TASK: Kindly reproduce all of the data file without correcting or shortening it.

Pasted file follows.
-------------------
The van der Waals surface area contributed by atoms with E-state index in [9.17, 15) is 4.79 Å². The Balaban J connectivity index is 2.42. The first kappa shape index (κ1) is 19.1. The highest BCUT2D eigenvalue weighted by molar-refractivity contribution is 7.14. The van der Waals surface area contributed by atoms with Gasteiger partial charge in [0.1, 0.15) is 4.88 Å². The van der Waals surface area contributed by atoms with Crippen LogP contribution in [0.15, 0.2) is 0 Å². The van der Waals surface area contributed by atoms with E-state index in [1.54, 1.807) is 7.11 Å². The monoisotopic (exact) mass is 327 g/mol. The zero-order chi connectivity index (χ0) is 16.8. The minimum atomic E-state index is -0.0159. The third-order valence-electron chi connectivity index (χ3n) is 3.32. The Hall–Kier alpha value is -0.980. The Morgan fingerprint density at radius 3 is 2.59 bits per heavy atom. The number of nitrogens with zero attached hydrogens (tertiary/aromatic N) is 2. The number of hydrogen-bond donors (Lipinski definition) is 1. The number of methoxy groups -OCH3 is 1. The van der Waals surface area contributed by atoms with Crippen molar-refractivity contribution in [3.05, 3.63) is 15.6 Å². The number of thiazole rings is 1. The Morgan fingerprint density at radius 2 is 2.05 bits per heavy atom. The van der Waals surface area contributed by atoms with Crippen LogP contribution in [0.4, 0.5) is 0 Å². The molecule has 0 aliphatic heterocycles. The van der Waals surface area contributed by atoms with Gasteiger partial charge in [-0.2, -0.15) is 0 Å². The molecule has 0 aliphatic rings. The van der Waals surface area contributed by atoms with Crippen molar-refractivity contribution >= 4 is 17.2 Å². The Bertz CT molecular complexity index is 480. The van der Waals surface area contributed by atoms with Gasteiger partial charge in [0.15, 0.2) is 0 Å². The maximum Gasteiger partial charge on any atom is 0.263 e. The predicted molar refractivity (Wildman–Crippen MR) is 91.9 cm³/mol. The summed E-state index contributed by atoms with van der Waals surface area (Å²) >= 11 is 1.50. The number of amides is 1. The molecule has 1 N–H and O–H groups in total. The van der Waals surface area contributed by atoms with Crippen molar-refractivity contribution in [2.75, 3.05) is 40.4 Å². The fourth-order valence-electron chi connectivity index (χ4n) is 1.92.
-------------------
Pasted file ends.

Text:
The van der Waals surface area contributed by atoms with E-state index in [9.17, 15) is 4.79 Å². The Balaban J connectivity index is 2.42. The first kappa shape index (κ1) is 19.1. The highest BCUT2D eigenvalue weighted by molar-refractivity contribution is 7.14. The van der Waals surface area contributed by atoms with Gasteiger partial charge in [0.1, 0.15) is 4.88 Å². The van der Waals surface area contributed by atoms with Crippen LogP contribution in [0.15, 0.2) is 0 Å². The van der Waals surface area contributed by atoms with E-state index in [1.54, 1.807) is 7.11 Å². The monoisotopic (exact) mass is 327 g/mol. The zero-order chi connectivity index (χ0) is 16.8. The minimum atomic E-state index is -0.0159. The third-order valence-electron chi connectivity index (χ3n) is 3.32. The Hall–Kier alpha value is -0.980. The Morgan fingerprint density at radius 3 is 2.59 bits per heavy atom. The number of nitrogens with zero attached hydrogens (tertiary/aromatic N) is 2. The number of hydrogen-bond donors (Lipinski definition) is 1. The number of methoxy groups -OCH3 is 1. The van der Waals surface area contributed by atoms with Crippen molar-refractivity contribution in [3.05, 3.63) is 15.6 Å². The number of thiazole rings is 1. The Morgan fingerprint density at radius 2 is 2.05 bits per heavy atom. The van der Waals surface area contributed by atoms with Crippen LogP contribution in [0.4, 0.5) is 0 Å². The molecule has 0 aliphatic heterocycles. The van der Waals surface area contributed by atoms with Gasteiger partial charge in [-0.2, -0.15) is 0 Å². The molecule has 0 aliphatic rings. The van der Waals surface area contributed by atoms with Crippen molar-refractivity contribution >= 4 is 17.2 Å². The Bertz CT molecular complexity index is 480. The van der Waals surface area contributed by atoms with Gasteiger partial charge in [0.15, 0.2) is 0 Å². The maximum Gasteiger partial charge on any atom is 0.263 e. The predicted molar refractivity (Wildman–Crippen MR) is 91.9 cm³/mol. The summed E-state index contributed by atoms with van der Waals surface area (Å²) >= 11 is 1.50. The number of amides is 1. The molecule has 1 N–H and O–H groups in total. The van der Waals surface area contributed by atoms with Crippen molar-refractivity contribution in [2.75, 3.05) is 40.4 Å². The fourth-order valence-electron chi connectivity index (χ4n) is 1.92.